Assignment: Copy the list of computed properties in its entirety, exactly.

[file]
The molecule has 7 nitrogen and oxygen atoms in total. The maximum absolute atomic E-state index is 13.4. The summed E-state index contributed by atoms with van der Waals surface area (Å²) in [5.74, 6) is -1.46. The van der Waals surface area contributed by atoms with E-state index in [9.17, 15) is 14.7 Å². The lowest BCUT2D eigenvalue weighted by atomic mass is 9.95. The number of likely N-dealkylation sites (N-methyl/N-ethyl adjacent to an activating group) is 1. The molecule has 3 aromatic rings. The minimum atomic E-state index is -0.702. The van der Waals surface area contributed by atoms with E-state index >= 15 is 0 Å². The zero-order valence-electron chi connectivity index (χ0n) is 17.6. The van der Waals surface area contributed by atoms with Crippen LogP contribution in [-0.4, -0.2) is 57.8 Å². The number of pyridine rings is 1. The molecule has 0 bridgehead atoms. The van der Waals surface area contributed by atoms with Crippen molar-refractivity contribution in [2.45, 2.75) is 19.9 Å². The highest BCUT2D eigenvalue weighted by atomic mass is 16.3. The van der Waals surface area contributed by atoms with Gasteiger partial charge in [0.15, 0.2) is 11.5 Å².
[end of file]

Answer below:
The molecule has 7 nitrogen and oxygen atoms in total. The maximum absolute atomic E-state index is 13.4. The summed E-state index contributed by atoms with van der Waals surface area (Å²) in [5.74, 6) is -1.46. The van der Waals surface area contributed by atoms with E-state index in [9.17, 15) is 14.7 Å². The lowest BCUT2D eigenvalue weighted by atomic mass is 9.95. The number of likely N-dealkylation sites (N-methyl/N-ethyl adjacent to an activating group) is 1. The molecule has 3 aromatic rings. The minimum atomic E-state index is -0.702. The van der Waals surface area contributed by atoms with E-state index >= 15 is 0 Å². The zero-order valence-electron chi connectivity index (χ0n) is 17.6. The van der Waals surface area contributed by atoms with Crippen LogP contribution in [-0.4, -0.2) is 57.8 Å². The number of pyridine rings is 1. The molecule has 0 bridgehead atoms. The van der Waals surface area contributed by atoms with Crippen molar-refractivity contribution in [2.45, 2.75) is 19.9 Å². The highest BCUT2D eigenvalue weighted by atomic mass is 16.3. The van der Waals surface area contributed by atoms with Gasteiger partial charge in [0.15, 0.2) is 11.5 Å².